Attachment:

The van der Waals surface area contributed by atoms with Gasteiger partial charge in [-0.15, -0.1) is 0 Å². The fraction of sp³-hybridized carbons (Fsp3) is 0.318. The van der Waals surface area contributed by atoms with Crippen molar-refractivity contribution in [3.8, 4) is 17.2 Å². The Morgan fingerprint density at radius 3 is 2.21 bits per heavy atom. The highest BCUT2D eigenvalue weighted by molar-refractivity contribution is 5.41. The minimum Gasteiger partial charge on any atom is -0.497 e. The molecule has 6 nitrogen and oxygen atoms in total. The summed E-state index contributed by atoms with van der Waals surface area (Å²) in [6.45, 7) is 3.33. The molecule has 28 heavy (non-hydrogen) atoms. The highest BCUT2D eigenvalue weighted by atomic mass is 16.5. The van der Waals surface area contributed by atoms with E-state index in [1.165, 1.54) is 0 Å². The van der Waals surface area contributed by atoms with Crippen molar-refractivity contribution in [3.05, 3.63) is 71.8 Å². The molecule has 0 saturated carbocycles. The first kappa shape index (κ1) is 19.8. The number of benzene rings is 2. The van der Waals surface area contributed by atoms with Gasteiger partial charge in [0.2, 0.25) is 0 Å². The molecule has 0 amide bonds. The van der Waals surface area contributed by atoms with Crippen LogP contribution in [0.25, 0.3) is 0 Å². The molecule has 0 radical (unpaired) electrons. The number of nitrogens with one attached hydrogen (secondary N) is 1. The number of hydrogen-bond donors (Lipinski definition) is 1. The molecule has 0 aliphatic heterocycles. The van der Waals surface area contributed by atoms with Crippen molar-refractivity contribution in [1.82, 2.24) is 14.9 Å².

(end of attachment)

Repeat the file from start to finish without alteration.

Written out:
The van der Waals surface area contributed by atoms with Gasteiger partial charge in [-0.15, -0.1) is 0 Å². The fraction of sp³-hybridized carbons (Fsp3) is 0.318. The van der Waals surface area contributed by atoms with Crippen molar-refractivity contribution in [3.8, 4) is 17.2 Å². The Morgan fingerprint density at radius 3 is 2.21 bits per heavy atom. The highest BCUT2D eigenvalue weighted by molar-refractivity contribution is 5.41. The minimum Gasteiger partial charge on any atom is -0.497 e. The molecule has 6 nitrogen and oxygen atoms in total. The summed E-state index contributed by atoms with van der Waals surface area (Å²) in [6.45, 7) is 3.33. The molecule has 28 heavy (non-hydrogen) atoms. The highest BCUT2D eigenvalue weighted by atomic mass is 16.5. The van der Waals surface area contributed by atoms with E-state index in [1.165, 1.54) is 0 Å². The van der Waals surface area contributed by atoms with Crippen molar-refractivity contribution in [3.05, 3.63) is 71.8 Å². The molecule has 0 saturated carbocycles. The first kappa shape index (κ1) is 19.8. The number of benzene rings is 2. The van der Waals surface area contributed by atoms with Gasteiger partial charge in [0.2, 0.25) is 0 Å². The molecule has 0 amide bonds. The van der Waals surface area contributed by atoms with Crippen LogP contribution in [0.25, 0.3) is 0 Å². The molecule has 0 radical (unpaired) electrons. The number of nitrogens with one attached hydrogen (secondary N) is 1. The number of hydrogen-bond donors (Lipinski definition) is 1. The molecule has 0 aliphatic heterocycles. The van der Waals surface area contributed by atoms with Crippen molar-refractivity contribution in [1.82, 2.24) is 14.9 Å².